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Headteacher seeks resolution to Great Cornard Pot Kiln Primary School's financial challenges as support grows for petition against staff redundancies

A Great Cornard school set to lay off almost half of its teaching assistants has pledged to do it all can to 'alleviate stress and upset' to staff, as support swells for a campaign against the redundancies.

More than 500 signatures have now been collected for a Unison-backed online petition, calling for Pot Kiln Primary School and Suffolk County Council to reverse course on planned cuts to staff.

Fifteen of the 36 classroom assistants and midday supervisors currently employed at the school in Butt Road face losing their jobs.

Pot Kiln Primary School in Great Cornard. Picture: Richard Marsham
Pot Kiln Primary School in Great Cornard. Picture: Richard Marsham

This has been attributed to a previously-unforeseen shortfall in the school’s budget, of approximately £75,000.

Pot Kiln has projected a decline of around eight per cent in student enrolment figures over the next four years, and stated that it currently has more teaching assistants per pupil than other schools.

However, school staff and their trade union claim that those being made redundant are, unfairly, having to 'carry the can' for the school’s deficit.

They also argue that the job losses will impact children’s learning, particularly those with special educational needs, of which Pot Kiln has an above-average number in its pupil population, many of whom work with the assistant staff one-to-one.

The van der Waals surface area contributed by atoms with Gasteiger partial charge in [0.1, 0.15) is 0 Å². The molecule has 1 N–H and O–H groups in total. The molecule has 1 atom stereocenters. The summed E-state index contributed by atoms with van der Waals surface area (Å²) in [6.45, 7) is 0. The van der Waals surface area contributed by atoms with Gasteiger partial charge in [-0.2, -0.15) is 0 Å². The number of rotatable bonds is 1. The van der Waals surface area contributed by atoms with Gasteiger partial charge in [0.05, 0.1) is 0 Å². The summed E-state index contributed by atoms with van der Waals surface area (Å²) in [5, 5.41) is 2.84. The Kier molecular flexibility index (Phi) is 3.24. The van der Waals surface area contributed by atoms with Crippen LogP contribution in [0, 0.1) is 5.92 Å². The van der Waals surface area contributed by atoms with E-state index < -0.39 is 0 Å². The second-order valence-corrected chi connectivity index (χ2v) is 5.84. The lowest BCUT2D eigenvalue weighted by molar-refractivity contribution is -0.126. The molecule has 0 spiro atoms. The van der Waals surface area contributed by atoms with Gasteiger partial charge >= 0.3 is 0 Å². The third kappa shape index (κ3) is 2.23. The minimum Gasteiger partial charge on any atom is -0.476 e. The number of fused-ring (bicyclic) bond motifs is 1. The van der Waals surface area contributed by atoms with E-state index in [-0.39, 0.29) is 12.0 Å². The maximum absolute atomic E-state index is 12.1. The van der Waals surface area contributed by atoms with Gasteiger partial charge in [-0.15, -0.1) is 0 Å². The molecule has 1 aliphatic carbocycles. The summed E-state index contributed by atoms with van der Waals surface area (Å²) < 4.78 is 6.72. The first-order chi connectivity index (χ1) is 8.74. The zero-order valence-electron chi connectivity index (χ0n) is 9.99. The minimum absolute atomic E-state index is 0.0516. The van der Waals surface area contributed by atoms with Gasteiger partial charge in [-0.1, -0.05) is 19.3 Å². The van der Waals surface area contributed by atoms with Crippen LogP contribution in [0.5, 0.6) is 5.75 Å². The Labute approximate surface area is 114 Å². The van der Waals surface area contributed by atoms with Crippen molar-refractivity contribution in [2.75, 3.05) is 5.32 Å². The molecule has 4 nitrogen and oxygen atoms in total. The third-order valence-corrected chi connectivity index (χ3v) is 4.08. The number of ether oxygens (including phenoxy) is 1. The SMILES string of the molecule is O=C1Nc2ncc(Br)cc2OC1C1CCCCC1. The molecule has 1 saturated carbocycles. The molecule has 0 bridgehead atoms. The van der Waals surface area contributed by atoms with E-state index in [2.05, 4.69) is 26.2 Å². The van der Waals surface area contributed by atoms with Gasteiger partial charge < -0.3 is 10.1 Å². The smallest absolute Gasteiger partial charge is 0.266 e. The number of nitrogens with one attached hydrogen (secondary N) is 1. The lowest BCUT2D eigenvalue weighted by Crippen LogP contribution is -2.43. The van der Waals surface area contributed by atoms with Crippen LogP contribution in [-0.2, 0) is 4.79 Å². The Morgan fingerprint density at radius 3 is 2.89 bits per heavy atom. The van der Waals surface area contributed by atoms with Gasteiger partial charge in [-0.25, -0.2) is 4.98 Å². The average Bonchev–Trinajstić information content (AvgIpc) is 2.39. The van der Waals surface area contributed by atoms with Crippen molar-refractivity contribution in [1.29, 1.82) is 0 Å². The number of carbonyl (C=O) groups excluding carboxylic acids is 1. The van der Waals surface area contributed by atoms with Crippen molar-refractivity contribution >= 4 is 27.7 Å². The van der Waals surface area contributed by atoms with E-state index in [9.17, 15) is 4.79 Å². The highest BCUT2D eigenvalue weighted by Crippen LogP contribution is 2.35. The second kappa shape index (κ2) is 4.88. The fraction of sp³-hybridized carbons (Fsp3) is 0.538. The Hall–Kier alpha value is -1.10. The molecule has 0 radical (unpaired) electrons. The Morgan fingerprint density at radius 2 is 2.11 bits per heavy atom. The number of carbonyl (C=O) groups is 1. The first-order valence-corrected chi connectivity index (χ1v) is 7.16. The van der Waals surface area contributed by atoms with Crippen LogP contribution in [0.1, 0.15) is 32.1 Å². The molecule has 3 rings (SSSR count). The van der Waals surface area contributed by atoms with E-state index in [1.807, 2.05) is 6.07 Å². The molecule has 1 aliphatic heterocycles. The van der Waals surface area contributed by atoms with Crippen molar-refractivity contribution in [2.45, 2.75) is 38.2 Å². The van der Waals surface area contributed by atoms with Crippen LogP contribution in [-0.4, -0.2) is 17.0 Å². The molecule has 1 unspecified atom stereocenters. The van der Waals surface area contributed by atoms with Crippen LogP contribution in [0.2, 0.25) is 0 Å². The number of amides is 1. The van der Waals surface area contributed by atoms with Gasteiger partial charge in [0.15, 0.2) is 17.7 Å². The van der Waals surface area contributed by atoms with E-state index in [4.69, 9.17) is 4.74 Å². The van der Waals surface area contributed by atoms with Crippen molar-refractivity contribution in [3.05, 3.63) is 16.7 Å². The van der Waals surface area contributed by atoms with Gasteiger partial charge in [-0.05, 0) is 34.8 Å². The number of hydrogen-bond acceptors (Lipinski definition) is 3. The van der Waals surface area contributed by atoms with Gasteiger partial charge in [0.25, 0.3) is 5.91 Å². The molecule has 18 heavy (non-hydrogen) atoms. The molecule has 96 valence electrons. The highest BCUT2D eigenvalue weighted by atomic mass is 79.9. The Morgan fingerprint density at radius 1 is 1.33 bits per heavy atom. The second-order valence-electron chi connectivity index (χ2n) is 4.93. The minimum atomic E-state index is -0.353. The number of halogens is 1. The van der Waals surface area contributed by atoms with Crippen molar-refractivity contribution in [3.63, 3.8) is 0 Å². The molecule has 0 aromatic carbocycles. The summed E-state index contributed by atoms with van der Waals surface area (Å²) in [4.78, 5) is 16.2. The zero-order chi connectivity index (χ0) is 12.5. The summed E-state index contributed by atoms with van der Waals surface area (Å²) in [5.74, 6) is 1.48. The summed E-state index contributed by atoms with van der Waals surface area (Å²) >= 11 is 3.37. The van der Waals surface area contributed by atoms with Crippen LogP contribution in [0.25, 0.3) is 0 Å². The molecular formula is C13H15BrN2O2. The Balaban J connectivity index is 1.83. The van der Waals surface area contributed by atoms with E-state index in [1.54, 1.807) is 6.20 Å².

The petition against the lay-offs remains active via Unison, with members of the community encouraged to sign it to lend their support.

In response, Pot Kiln Primary School headteacher Laura Jestico stated they are working with all interested parties and stakeholders on how to address the school’s financial difficulties.

She added that they are hopeful of achieving a resolution to the situation in the near future.

“The school and local authority are currently working with staff and their trade union to seek a solution to the financial problem the school is facing,” the headteacher said.

“We are very aware of the negative impact on our staff, and we are trying our best to alleviate staff stress and upset, as far as is possible in this situation.

“We hope to bring this matter to a resolution as soon as humanly possible.

“The school is very grateful to all the staff who continue to put the needs of our children first, and for all organisations and people who are supporting them at this difficult time.”